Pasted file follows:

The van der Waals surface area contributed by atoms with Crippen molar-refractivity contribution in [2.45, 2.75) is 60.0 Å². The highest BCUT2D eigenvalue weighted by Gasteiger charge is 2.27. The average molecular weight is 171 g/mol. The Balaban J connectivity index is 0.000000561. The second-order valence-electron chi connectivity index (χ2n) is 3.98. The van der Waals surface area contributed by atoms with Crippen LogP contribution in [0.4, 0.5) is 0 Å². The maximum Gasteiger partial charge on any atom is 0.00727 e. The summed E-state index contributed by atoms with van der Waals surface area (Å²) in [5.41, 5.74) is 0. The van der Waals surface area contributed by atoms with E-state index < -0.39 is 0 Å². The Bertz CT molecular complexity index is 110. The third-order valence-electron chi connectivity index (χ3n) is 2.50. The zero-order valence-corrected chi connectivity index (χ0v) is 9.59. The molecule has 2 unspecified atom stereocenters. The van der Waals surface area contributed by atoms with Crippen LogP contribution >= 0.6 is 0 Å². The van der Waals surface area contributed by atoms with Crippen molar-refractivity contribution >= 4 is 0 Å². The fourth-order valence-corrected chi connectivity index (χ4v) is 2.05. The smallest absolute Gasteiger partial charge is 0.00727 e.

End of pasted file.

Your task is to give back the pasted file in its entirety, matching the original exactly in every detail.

The van der Waals surface area contributed by atoms with Crippen molar-refractivity contribution in [2.45, 2.75) is 60.0 Å². The highest BCUT2D eigenvalue weighted by Gasteiger charge is 2.27. The average molecular weight is 171 g/mol. The Balaban J connectivity index is 0.000000561. The second-order valence-electron chi connectivity index (χ2n) is 3.98. The van der Waals surface area contributed by atoms with Crippen LogP contribution in [0.4, 0.5) is 0 Å². The maximum Gasteiger partial charge on any atom is 0.00727 e. The summed E-state index contributed by atoms with van der Waals surface area (Å²) in [5.41, 5.74) is 0. The van der Waals surface area contributed by atoms with E-state index < -0.39 is 0 Å². The Bertz CT molecular complexity index is 110. The third-order valence-electron chi connectivity index (χ3n) is 2.50. The zero-order valence-corrected chi connectivity index (χ0v) is 9.59. The molecule has 2 unspecified atom stereocenters. The van der Waals surface area contributed by atoms with Crippen LogP contribution >= 0.6 is 0 Å². The van der Waals surface area contributed by atoms with Crippen molar-refractivity contribution >= 4 is 0 Å². The fourth-order valence-corrected chi connectivity index (χ4v) is 2.05. The smallest absolute Gasteiger partial charge is 0.00727 e.